Clara Pech, the fourth born sibling of 11 children, was one of 7 daughters and 4 sons of a couple who were dedicated mission-supporters farming near Appila in the mid-north of South Australia. Clara was trained at the Royal Adelaide hospital as a registered nurse and then went overseas into service for the people in […]
Clara Pech, the fourth born sibling of 11 children, was one of 7 daughters and 4 sons of a couple who were dedicated mission-supporters farming near Appila in the mid-north of South Australia. Clara was trained at the Royal Adelaide hospital as a registered nurse and then went overseas into service for the people in New Guinea. Her youngest sister, Irmgard Kobelt, later gathered Clara’s letters which she wrote to people back home to gain an insight into Clara’s life in Papua New Guinea. The following extracts are from Irmgard’s writings.
In her letters from New Guinea, Clara wrote of her first impressions of this tropical country and its fascinating people.
She wrote of the impressive scenery and beautiful views, of the ever-present deep dark greens and luxuriant growth everywhere; tall thick jungle on steep rugged mountains, with a few clearances here and there covered with rank kunai grass, all this growth coming right down to the sea. Of the bounteous sea life in the coral gardens, the rough shorelines of coral boulders with only a few sandy beaches here and there, of swift rivers and then the many waterfalls of smaller streams in narrow gorges forming a natural swimming pool. Those massive high mountains so near never failed to impress and inspire her.
Arriving in 1935 in the middle of the dry season Clara found the coastal climate enervating. The hospital of the Lutheran Mission at Finschhafen (Kakako) where she was stationed was short-staffed, so she was soon doing both day and night duty in the European section, besides running the household for these and other Sisters with a bevy of local teenage girls who could only understand the Yabem language. Therefore, she started to learn this language in any spare minute she could find, then later the Kotte language also, as both were needed to communicate sufficiently, especially with women and children from various areas in the wards. (Jabem is the language of the coastal people and Kotte is that of the nearby mountain regions.)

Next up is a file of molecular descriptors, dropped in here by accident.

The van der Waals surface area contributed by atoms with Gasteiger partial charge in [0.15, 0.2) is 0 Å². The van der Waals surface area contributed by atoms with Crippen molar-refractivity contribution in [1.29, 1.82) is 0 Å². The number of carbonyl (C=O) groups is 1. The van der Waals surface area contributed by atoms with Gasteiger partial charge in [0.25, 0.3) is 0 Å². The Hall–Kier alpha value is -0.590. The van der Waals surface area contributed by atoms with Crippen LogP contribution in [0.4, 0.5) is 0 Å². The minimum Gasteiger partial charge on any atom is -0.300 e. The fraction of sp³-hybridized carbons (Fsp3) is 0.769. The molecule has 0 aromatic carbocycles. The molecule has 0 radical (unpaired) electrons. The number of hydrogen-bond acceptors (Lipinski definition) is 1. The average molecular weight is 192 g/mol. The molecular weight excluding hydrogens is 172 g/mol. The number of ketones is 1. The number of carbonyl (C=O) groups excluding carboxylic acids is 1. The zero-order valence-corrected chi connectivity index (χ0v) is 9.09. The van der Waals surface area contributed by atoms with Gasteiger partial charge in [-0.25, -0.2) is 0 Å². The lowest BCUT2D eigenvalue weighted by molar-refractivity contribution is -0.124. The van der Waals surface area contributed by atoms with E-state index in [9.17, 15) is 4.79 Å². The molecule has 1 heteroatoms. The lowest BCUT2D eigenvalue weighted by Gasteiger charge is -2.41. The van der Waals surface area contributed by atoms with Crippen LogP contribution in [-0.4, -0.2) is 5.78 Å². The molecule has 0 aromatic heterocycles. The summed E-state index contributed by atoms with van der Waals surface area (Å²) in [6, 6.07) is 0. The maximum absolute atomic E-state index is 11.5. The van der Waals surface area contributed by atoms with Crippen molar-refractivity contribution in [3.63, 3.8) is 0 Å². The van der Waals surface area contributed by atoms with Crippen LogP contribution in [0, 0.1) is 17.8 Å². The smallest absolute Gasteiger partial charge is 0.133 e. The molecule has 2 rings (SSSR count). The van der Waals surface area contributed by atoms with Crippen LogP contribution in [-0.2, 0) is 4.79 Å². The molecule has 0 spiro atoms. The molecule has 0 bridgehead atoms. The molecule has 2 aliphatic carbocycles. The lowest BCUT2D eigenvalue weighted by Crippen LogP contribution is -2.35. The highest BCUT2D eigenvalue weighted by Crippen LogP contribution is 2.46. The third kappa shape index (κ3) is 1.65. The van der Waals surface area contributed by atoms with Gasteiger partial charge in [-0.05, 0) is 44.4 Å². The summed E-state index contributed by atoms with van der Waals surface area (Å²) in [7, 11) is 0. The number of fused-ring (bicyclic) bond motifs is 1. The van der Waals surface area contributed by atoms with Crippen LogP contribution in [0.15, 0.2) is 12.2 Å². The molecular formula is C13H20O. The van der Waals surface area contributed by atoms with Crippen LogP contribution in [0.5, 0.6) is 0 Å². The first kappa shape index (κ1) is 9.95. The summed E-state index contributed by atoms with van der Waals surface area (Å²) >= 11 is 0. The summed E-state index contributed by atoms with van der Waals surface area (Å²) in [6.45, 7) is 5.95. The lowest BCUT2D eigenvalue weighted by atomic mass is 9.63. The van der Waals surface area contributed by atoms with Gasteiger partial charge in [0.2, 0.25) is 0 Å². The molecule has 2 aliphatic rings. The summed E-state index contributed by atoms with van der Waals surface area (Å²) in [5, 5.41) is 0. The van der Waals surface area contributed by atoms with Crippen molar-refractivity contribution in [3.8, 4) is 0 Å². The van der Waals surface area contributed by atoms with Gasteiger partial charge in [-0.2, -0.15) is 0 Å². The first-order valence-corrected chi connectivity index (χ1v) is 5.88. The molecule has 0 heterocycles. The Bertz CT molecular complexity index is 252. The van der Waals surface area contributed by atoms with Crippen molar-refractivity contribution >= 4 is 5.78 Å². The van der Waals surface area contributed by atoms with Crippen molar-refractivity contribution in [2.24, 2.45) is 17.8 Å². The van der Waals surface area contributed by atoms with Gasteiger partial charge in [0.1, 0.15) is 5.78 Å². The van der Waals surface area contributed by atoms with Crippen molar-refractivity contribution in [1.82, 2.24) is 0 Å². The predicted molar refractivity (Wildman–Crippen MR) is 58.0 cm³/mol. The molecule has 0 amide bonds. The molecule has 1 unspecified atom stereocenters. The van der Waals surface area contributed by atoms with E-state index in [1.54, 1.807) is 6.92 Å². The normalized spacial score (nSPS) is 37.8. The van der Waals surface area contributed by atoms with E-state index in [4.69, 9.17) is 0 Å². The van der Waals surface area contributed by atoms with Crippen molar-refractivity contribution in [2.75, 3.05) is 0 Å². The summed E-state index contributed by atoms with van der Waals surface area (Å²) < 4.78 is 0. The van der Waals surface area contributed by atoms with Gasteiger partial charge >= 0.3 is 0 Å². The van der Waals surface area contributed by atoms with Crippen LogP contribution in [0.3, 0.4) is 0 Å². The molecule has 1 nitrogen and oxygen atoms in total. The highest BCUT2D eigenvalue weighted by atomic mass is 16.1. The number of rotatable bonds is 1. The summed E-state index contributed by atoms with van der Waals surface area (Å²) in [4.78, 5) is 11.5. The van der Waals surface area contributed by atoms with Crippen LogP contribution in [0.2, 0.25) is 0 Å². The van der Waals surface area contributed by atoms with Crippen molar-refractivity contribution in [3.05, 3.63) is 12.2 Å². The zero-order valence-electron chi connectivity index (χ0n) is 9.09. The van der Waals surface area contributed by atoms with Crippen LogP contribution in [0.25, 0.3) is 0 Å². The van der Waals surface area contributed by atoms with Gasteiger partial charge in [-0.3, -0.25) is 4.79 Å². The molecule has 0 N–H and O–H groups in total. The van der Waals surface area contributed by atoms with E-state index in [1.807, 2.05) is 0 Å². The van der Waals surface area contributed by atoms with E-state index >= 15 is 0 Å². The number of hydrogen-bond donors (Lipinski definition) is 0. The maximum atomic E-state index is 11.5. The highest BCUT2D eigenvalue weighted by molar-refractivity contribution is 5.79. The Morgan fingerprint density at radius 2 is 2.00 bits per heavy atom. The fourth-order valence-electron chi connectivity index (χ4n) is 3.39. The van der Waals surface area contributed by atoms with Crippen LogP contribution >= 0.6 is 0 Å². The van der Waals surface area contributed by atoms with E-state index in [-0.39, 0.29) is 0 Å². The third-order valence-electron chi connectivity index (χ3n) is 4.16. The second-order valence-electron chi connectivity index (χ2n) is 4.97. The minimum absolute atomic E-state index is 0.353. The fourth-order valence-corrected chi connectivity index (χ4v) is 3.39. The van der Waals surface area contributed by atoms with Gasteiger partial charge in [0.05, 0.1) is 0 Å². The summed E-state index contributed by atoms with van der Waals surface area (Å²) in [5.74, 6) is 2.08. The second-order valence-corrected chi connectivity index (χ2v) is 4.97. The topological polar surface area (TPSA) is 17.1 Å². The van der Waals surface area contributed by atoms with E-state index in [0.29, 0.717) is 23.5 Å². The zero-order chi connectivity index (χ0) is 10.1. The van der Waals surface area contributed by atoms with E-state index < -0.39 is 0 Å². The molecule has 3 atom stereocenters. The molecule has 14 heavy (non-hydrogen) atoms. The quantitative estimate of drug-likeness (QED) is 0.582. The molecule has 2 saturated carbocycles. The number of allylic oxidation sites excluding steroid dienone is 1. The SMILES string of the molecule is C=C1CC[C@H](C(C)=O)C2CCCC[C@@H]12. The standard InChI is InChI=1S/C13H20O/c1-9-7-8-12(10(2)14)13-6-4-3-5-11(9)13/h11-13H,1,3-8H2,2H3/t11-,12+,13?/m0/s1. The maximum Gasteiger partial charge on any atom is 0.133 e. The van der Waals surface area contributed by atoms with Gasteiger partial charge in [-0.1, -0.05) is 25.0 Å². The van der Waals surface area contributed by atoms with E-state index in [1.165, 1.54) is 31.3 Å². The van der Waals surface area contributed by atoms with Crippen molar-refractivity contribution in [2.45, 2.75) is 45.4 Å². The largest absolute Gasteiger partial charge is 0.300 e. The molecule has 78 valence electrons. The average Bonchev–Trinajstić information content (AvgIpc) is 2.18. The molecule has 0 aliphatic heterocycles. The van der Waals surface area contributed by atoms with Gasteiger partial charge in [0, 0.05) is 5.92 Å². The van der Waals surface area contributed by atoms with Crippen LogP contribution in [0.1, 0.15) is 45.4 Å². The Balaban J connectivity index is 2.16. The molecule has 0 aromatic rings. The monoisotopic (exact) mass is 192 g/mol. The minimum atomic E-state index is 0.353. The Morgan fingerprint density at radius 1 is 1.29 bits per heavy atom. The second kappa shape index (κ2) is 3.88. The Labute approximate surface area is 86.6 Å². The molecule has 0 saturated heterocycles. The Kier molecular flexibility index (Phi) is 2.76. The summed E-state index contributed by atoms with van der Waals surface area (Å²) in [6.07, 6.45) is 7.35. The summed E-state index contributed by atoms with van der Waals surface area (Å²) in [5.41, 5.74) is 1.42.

The only teachers for her were her missionary male patients when available. The natives were very patient with her attempts at talking with them. She soon learned to love these unaffected people who, despite their rather indolent and unhurried ways, were mostly loyal friends to their mentors.
Clara also learned to appreciate the fellowship of others- staff members who came from Germany, America and Canada. Here, because they depended so much on each other’s help, they formed a “big happy family”, in sorrow and in joy, sharing much.
The food and housing were better than Clara expected. Transport was by horseback, or on foot, or by boat. Everyone had their stories of hair-raising experiences of horse riding, and Clara soon had hers too. Once she was riding through the river on horseback. She was washed out of the saddle but managed to swim ashore in her riding culottes (cropped trousers for women), not knowing she should have grabbed the horse by the tail, which would have towed her to shore.
Mail and supplies came by ship only every six weeks. There was no airmail yet, no refrigerators or life-saving antibiotics. During her first year she had a share of tropical ailments to cope with and to recover from, besides nursing others to recovery.
After World War 2, all these things improved and amenities increased.
In the meantime, after she was there 3 years, Clara married the Australian skipper of the mission schooner and both continued to live at Finschhafen and serve for another 34 years (less four war years, being 1942 to 1945).
They raised a family of four children. Eventually when war was over, they were the first staff allowed back to Finschhafen.
Slowly over the years they shared the joy of seeing the Gospel accepted and spread farther and farther and saw the native’s progress and become aware of their destiny. Teaching and training so many of them from scratch continually in a variety of spheres, after years they saw leaders of both genders emerge.
They saw womanhood raised in status, and men and women take on positions of responsibility that were once only a dream. Truly a rich and full life.
If you would like to consider the opportunity to serve as a volunteer in mission, serving in practical ways, teaching English, teaching in the seminaries and institutions of our partner churches, or in local churches, you are invited to phone LCA International Mission on (08) 8267 7300 or email email@example.com. For more information, go to https://www.lcamission.org.au/join-gods-mission/volunteer/
Read more stories about volunteering at www.lcamission.org.au/category/join-gods-mission/volunteers/